The next most powerful thing you can do with beautifully unapologetic and demanding individual women is to forge friendships between them. Female-female friendships are diamonds in this society, harder than the hammers of patriarchy. Men like us to dislike each other, labeling our interactions as ‘catty’, infusing us with jealousy for each other, tricking us into seeing each other as competition for their attention, and encouraging us to dislike outspoken women just like they do. This is girl hate. If we love each instead, men are in trouble. We’ll realise that we never deserve to be humiliated for sleeping with a lot of men, because our choices are deeply complex and shaded by complicated emotions that only friends can fully acknowledge. We’ll realise that we don’t deserve to be raped, for any reason, because we don’t want the girl who wore less and drank more than us to be raped, we want none of them to be raped. We’ll realise that the cool girl is the girl fearlessly speaking out in board rooms, unafraid to bring women’s issues to male politicians and dicks in the pub. Not the girl disentangling only herself from ties of femininity. We’ll realise that we have a right to female-only spaces to discuss our harassment and anxieties from sexism in our lives, because we’re sick of seeing our friends anguished and disrespected.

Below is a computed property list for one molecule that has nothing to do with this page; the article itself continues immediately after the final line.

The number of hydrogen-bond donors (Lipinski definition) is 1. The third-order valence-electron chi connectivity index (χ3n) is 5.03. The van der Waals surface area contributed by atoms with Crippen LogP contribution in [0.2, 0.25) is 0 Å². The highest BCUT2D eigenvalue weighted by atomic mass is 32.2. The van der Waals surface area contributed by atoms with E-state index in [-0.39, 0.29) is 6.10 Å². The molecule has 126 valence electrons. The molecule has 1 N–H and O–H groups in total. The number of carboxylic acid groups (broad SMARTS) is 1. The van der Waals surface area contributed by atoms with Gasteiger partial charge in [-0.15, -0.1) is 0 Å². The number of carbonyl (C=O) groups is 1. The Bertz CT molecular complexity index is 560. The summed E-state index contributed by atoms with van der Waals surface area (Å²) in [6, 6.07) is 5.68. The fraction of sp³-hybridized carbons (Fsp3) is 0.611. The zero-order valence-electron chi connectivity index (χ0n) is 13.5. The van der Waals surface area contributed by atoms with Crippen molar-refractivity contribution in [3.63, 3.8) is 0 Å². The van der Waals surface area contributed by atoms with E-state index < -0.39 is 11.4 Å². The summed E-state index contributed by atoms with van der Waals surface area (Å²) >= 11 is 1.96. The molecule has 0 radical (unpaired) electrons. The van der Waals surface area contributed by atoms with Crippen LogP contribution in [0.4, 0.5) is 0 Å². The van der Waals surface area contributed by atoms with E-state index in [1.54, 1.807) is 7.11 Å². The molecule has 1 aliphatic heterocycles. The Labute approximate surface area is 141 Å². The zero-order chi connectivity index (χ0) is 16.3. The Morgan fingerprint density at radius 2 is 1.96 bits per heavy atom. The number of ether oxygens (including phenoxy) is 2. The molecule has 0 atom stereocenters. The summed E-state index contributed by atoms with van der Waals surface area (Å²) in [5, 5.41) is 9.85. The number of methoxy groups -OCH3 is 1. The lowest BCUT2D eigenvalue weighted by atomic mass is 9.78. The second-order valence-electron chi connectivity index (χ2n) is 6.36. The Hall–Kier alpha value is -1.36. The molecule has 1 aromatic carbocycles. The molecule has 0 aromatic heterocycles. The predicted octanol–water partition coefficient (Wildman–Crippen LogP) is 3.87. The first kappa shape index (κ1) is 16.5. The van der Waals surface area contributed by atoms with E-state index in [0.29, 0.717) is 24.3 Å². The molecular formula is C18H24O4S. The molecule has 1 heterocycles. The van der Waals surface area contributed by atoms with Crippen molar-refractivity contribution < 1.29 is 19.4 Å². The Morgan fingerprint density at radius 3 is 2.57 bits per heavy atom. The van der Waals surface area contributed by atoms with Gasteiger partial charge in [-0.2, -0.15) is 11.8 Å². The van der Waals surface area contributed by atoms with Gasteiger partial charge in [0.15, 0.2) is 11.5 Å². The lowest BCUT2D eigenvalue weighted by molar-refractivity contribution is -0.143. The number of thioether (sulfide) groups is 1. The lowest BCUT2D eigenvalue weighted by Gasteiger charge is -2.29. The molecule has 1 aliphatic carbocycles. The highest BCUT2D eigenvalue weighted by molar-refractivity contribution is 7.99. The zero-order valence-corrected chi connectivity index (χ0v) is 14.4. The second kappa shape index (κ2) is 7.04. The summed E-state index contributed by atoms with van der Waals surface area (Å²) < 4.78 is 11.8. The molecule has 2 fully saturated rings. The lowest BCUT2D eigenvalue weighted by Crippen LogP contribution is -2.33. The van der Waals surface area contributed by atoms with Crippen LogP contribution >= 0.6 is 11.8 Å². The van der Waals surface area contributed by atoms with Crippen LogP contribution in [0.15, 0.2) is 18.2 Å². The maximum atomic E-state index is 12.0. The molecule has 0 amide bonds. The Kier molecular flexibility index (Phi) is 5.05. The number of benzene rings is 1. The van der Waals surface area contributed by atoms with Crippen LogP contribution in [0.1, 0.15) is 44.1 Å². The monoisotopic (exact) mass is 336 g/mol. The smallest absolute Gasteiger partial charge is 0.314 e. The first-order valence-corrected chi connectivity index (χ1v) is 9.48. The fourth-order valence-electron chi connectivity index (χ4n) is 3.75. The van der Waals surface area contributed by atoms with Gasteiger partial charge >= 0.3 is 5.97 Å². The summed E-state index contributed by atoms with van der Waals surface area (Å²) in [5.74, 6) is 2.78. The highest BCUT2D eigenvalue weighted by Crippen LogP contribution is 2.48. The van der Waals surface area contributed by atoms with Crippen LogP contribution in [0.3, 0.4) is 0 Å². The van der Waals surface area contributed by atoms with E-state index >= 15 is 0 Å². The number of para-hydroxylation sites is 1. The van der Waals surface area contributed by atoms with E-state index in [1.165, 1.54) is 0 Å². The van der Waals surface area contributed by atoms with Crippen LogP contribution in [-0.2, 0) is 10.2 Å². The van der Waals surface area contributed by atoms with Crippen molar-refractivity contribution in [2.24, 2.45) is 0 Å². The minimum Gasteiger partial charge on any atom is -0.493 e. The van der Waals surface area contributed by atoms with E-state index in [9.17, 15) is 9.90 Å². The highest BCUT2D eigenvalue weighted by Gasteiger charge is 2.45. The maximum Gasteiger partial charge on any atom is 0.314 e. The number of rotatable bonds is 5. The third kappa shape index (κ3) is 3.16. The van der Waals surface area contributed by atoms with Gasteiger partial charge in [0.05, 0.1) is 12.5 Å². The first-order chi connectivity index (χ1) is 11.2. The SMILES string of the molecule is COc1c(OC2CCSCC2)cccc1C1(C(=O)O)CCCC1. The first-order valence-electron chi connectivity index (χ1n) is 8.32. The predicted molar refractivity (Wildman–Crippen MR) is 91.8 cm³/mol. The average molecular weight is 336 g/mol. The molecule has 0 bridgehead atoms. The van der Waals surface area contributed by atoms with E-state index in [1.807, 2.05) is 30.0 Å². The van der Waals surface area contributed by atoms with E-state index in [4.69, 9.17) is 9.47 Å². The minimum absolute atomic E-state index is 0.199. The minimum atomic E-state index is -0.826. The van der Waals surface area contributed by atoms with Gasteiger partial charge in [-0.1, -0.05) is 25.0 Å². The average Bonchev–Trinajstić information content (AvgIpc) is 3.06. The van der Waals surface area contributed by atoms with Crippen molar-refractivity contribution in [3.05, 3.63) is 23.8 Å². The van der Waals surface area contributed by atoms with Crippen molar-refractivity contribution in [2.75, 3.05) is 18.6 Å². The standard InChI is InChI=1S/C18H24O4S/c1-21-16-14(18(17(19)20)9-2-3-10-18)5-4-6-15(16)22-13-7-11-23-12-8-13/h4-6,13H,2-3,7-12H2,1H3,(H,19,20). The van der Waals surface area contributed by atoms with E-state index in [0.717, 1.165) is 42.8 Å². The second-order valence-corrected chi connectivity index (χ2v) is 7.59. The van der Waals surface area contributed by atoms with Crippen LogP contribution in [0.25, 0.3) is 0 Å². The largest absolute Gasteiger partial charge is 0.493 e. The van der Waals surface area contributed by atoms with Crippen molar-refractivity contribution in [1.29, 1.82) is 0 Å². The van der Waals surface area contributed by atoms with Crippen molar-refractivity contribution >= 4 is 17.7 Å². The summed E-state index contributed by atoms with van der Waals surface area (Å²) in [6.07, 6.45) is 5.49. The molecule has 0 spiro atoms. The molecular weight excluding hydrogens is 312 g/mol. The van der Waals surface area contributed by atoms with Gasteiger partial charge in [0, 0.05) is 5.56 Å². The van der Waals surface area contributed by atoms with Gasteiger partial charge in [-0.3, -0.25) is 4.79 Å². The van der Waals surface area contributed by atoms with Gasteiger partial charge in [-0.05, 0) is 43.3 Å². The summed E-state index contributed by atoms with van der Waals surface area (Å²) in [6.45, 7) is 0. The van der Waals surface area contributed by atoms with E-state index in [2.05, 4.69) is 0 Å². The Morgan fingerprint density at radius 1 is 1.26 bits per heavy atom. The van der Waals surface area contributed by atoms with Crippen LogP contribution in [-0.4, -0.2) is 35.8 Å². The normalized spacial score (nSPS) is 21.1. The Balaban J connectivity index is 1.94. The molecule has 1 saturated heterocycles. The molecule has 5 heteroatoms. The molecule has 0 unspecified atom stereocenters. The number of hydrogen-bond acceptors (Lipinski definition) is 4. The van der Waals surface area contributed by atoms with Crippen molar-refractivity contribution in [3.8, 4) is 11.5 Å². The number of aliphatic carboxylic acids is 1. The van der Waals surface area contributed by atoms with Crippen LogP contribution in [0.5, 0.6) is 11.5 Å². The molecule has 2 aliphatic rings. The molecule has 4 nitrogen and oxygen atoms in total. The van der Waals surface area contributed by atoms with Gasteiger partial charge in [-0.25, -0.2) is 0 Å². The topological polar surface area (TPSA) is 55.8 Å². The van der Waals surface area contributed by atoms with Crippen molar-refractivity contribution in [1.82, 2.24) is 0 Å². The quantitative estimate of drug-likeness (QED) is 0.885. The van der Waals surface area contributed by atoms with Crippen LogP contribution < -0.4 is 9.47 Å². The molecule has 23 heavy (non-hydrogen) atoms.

It is us girls, sitting in canteens and costas and our own sofas with our ears to a phone, that will strip away the stigma from vaginas, periods, contraception, abortions, rape. Our silver lining is that in a world which spins based on women being suppressed, we can knock the whole world off course by making ourselves happier and simultaneously, our sex freer. Just as is needed in good musical improvisation, detach yourself from your fears of mistakes and go with the flow, play your music, reverberate into the world, invoke emotions in the people around you and be proud of that before anything else. It’s a big and tricky undertaking, but the rewards are astronomical.


4 thoughts on “The silver lining to being an oppressed woman.

  1. Wonderful read – I think your key is day to day detachment from norms forced upon us through the unapologetic steamroller of capitalist subjectivity. Women are fucking powerful – we only have to realise and exercise it. Articles like this lead the charge. Well done I say